KRAKOW, POLAND—Some 150,000 Poles paid their last respects to Polish President Lech Kaczynski and his wife, Maria, as the couple were interred Sunday among kings, poets and statesmen in the ancient Wawel Cathedral in a ceremony long on tradition but short on world leaders whose travel plans were wrecked by the enormous plume of volcanic ash that blanketed Europe.
President Barack Obama, French President Nicolas Sarkozy and German Chancellor Angela Merkel were among those canceled at the last minute because of the expanding ash cloud, dangerous to airplane engines, that left nearly all of the continent's airports since late Thursday.
The volcanic ash from Iceland did not deter everyone. The leaders of Baltic and Balkan states came by car for the stately event. Czech President Vaclav Klaus took the train and car to get to Krakow.
Polish police estimated the number of mourners in Krakow at nearly 150,000.
Russian President Dmitry Medvedev flew by plane from Moscow for the funeral. His presence was a further sign of the warming ties between the two countries, which had been strained for centuries, most recently because of communism and the 1940 Katyn massacre.
Krakow Archbishop Stanislaw Dziwisz acknowledged those new ties in remarks to the congregation at the state funeral, noting that the tragedy had given rise "to many layers of good between the people and nations."
"The sympathy and help we have received from Russian brothers has breathed new life into a hope for closer relations and reconciliation between our two Slavic nations," Dziwisz said. "I direct these words to the president of Russia."
Despite the dearth of global dignitaries, no one said the funeral should be postponed.
"I wouldn't move the funeral," said Bartek Kargol who was among thousands of people waiting for the event Krakow. "This event is for our president."
Christian Stoltner, a German student, said Poles need their time to mourn.
"One cannot do anything about the fact that there are ashes around now," he said. "The date was set and momentum was built and slowly it's time to find closure."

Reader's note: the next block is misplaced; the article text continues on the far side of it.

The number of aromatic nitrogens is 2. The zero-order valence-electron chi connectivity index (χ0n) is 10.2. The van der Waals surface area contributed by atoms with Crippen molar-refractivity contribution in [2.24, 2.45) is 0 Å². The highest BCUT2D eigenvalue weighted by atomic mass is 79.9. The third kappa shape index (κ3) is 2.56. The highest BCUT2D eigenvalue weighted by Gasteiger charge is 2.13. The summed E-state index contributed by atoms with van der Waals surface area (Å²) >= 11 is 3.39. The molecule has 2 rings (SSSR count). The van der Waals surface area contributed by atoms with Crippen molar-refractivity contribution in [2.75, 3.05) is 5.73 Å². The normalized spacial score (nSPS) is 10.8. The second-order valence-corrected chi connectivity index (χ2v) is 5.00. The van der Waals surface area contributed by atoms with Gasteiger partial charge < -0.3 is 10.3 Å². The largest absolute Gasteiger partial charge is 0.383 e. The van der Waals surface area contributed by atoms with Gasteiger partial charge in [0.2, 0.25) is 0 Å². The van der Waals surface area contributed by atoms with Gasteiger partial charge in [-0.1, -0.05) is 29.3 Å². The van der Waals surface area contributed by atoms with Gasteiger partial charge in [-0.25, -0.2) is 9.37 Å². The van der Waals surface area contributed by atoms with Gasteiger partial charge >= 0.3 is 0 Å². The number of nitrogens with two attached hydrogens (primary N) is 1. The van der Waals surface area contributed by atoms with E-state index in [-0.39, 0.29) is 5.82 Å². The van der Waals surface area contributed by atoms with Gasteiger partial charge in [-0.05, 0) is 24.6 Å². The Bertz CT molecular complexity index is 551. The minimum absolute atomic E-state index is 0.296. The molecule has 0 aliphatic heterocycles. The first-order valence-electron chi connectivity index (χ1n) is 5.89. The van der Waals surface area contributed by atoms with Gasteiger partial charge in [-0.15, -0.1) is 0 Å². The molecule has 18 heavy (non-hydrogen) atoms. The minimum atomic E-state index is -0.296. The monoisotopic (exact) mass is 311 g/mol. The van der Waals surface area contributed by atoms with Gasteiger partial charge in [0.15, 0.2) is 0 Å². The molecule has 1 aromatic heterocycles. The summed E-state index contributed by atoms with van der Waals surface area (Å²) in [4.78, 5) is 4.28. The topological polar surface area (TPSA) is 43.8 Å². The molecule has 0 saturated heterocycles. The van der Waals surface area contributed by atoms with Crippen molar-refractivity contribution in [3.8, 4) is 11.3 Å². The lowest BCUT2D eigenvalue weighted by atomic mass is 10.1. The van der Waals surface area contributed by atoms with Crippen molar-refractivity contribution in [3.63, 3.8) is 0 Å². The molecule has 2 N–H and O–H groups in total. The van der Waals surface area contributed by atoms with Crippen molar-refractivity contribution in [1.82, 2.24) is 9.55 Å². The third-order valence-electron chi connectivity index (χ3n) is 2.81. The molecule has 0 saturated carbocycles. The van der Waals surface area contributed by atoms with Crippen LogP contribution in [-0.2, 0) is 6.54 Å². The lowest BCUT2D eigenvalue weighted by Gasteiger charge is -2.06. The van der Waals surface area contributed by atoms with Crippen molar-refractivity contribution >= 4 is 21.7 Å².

In mostly Roman Catholic Poland, the funeral Mass was held at St. Mary's Basilica, a 13th-century red-brick Gothic church set on a vast market square in Krakow's Old Town.
Inside, scores of Poland's political elite were seated in the ancient pews, shoulder to shoulder with leaders from Estonia, Belarus, Armenia, Latvia, Lithuania and Ukraine.
The Mass was led by Dziwisz. The Kaczynskis' daughter, Marta, granddaughter Ewa and the president's twin brother, Jaroslaw, sat nearby the two flag-draped coffins as Mozart's Requiem was played.
"Memory and truth are stronger than the greatest tragedies," Janusz Sniadek, the chairman of the Solidarity trade union, said. "The solidarity of Poles in these days of mourning is a tribute to you, your wife and all the victims."
After the Mass, the bodies of the first couple were carried atop a pair of artillery caissons pulled by army Humvees in a funeral procession led by the archbishop, priests and soldiers across the picturesque Renaissance old town and up the Wawel hill. That is the historic seat of kings where a fortress wall encircles a castle and a 1,000-year-old cathedral overlooks Vistula River.
As they made their way down the nearly mile-long (1.6-kilometer-long) route, the crowds waved Polish flags, clapped and chanted: "Lech Kaczynski! We thank you!"
Twenty monks rang the massive Zygmunt Bell inside the Wawel Cathedral, its pealing echoing across Krakow.